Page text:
When your team plans together, plan questions to ask. When you find the question that makes a difference in knowing what students are thinking, don’t keep it to yourself – share it.

As I continue to teach, though, I’ve decided that my most important work happens during the lesson – in the moment – making decisions about what to do and ask next based on how students respond.

Slow Math isn’t just for students. It’s for teachers, too.

“Give yourself permission to stop and think about the ‘right’ question to ask at any given point in the lesson.”

I’ve also heard this advice from Elham Kazemi in the form of teacher time outs. Team teaching is such a good opportunity to practice good questioning. Even if you’re alone, though, give yourself permission to take a teacher time out. Slow Math is taking time to think about the “right” question to ask.

Hattie, J. A., Fisher, D. B., & Frey, N. (2016). Visible learning for mathematics, grades K-12: what works best to optimize student learning. (p. 112). SAGE Publications. Kindle Edition.

Wiliam, D. (2011). Embedded formative assessment. (p. 104). Bloomington, IN: Solution Tree Press.

If you haven’t yet read The Talent Code by Daniel Coyle, you should. Coyle premise is that talent isn’t born – it’s grown. By three important factors: deep practice, ignition, and master coaching. His book has contributed to changing how I look at my role as a teacher.

Coyle offers a few statements for us to consider to figure out which type. I’ve taken the liberty of replacing the people/workplace/other language with teacher/classroom/student language.

A) I treat all of my students as mostly the same.

B) I treat my students as individuals, with unique motivations, strengths, and weaknesses.

A) In my classroom, I focus on drills and repetition.

B) In my classroom, I focus on awareness and feedback, and helping each student take ownership of the process.

A) In my classroom, I focus on delivering the knowledge to my students to drive improvement.

B) In my classroom, I focus on building partnerships with my students to create the knowledge together.

A) I’m fascinated by designing drills for students to do.

B) I’m fascinated by building plans, tools, and systems for students to use.

A) I’m obsessed with each student’s progress.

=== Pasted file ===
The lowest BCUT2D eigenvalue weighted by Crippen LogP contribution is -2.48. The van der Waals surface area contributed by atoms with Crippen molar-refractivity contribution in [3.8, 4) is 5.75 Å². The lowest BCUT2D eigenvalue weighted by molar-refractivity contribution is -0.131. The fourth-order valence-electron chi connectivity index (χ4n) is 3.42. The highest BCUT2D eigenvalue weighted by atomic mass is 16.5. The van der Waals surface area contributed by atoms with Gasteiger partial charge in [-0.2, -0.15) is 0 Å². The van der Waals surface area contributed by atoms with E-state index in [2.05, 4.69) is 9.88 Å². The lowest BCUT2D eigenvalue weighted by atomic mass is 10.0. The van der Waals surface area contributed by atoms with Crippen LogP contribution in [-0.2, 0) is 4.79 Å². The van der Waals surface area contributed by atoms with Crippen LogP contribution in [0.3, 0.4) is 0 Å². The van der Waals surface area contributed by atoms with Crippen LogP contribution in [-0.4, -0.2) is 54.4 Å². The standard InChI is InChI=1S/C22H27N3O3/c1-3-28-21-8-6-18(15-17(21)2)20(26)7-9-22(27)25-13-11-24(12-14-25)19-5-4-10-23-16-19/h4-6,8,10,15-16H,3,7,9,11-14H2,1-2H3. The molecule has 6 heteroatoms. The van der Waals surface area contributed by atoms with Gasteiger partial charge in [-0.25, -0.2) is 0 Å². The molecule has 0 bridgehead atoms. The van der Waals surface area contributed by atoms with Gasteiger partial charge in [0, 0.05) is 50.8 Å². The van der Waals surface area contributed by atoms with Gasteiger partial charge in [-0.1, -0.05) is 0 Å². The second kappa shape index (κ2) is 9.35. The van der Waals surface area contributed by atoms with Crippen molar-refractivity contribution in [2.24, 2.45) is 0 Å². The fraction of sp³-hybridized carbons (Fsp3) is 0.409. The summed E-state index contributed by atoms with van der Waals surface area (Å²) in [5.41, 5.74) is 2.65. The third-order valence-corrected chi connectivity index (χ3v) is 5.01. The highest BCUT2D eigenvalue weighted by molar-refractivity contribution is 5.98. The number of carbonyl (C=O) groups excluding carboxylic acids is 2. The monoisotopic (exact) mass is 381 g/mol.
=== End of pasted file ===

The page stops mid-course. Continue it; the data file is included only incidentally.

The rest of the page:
B) I’m obsessed with each student’s process.

So what do you think? Is your focus as a teacher on building skill? Or is your focus as a teacher on building students?

Would your students agree with you?

See Coyle’s blog post to find out your official results on his unofficial quiz and check out The Talent Code to read more about becoming a master coach – a builder of people.

From my husband’s Advent 3 sermon Something on Patience and Joy:

… We might lift up the teacher as an example of patience. A good teacher knows that finally you just can’t impose the answer in a student’s brain as much as you might want to. You have to wait for that student to do that work herself, or not. This is tough, tough work, but finally, there can be no hostile takeover of the mind and will of a student. Learning is voluntary; it’s not mandatory. You have a classroom discussion, and you hear a “wrong-headed answer” (Kenneson). You want to jump in and fix it. But you might kill the thing that is fermenting there if you rush it. You cannot take over that process. You can only make the invitation, and then wait to see if the student will do the work and make her own connections. Teaching takes patience, or it’s not teaching …

At the beginning of our polygons unit, students played a round of hexagons polygraph in Desmos. One student is the picker and another is the guesser. The picker selects a hexagon, and the guesser asks yes or no questions to determine which one was selected.

Let’s take a look at a round between SO and SA. SO selected a hexagon. SA asked:

SO answered no.

SA eliminated one.

SO answered no.

SA eliminated two.

SO answered no.

SA eliminated three more.

SO answered no, and SA eliminated all but one.

What a great way for students to learn how to practice MP6: attend to precision. In a whole class discussion, we talked about what it meant for a polygon to be regular. We talked about convex and concave. We talked about symmetry. It turns out that the hexagon SO chose actually does have rotational symmetry – it just didn’t have line symmetry like the rest. My students and I have so many opportunities to learn from each other when we take time to slow down, share our thinking, and listen to other’s thinking.

After a round of Polygraph last year, one student reflected that he learned that he could ask questions to find an answer.

Which has me thinking more about Slow Conversations. The Polygraph practice round celebrates the beauty and diversity of all of our students.

How might we teach our students to embrace that diversity by not only asking questions to identify and learn about each other’s uniqueness but also listening to each other’s responses? That’s where Slow Math intersects with Slow Conversations.